Thursday, December 22, 2005

Taxation Begets More Taxation

I apologize to Mr. Goldthwaite for using his name one time in my letter to the editor. I had to list his name alongside those who would also propose obsolete and archaic redistribution schemes. Anyhow, Mr. Goldthwaite did bring up some good points that I would like to expound upon.

First, I don’t believe it’s fair to call politicians criminals, jokingly or not. Even they should be presumed innocent until proven guilty by a jury of their peers. Nonetheless, what I do despise is a politician’s tendency to be philanthropic with other people’s money. Such a tendency is immoral, inefficient and destructive.

Second, I do believe that the temptation to steal is better regulated in a free market than in our political system. If the board of a group insurance plan (from a church, employer or any group of people) can’t account for the pooled money, we can vote them off the board the next day, sue them and/or take our money to another group insurance plan. All of which we can barely do with a government agency funded by our taxes.

In a free market, we need the ASG to enforce contracts and protect property for the very fact that there is a temptation to lie, steal and cheat. Contracts and property rights are pillars of a free market in which a limited government is obliged to enforce and protect.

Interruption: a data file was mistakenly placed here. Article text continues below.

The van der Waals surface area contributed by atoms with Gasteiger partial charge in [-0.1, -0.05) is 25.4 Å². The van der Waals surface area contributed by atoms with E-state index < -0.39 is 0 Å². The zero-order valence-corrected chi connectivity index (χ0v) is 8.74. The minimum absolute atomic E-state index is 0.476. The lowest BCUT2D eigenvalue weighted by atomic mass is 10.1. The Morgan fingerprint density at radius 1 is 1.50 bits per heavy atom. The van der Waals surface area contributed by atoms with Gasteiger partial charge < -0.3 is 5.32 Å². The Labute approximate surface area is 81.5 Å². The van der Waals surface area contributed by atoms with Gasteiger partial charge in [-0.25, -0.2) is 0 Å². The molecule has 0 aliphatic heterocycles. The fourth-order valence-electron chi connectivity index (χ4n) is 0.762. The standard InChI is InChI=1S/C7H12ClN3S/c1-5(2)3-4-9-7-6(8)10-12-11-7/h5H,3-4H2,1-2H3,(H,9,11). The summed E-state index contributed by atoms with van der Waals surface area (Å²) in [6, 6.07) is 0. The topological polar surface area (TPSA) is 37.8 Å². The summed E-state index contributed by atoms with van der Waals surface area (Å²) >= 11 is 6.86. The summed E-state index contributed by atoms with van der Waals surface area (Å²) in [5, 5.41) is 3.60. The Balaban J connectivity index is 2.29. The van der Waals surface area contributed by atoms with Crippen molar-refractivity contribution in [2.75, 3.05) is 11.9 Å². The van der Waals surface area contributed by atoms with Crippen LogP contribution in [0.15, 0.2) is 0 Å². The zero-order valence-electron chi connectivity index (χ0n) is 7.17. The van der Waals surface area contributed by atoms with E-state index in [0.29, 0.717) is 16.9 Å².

Third, who’s more of a Mr. Scrooge here: Myself, for wanting to keep my own money, or redistribution proponents, for wanting to take my money through the force of taxation? Not only do I want to keep more of the money I make for myself, but I also want everyone to keep more of their own money. Merry Christmas!

Redistribution doesn’t solve our problems whether it’s on our property, fatty foods, or bottled water and sodas - just ask the Soviets or what’s left of them.

Mr. Goldthwaite wrote that “the basic principle of a property tax is to establish an equitable tax base that does away with all those annoying, ever-increasing nickel-and-dime taxes and other futile city council measures like upping license fees every year, etc., etc.” If this is true, then why does Hawaii, after having one of the highest property taxes in the nation, also have one of the highest sales tax (a 4% GET that doubles with every transaction), transient accommodation taxes, bottle taxes, liquor and tobacco taxes, conveyance taxes, personal and corporate income taxes and gasoline taxes, and has recently increased sewer and vehicle registration fees?

Taxation begets more taxation.


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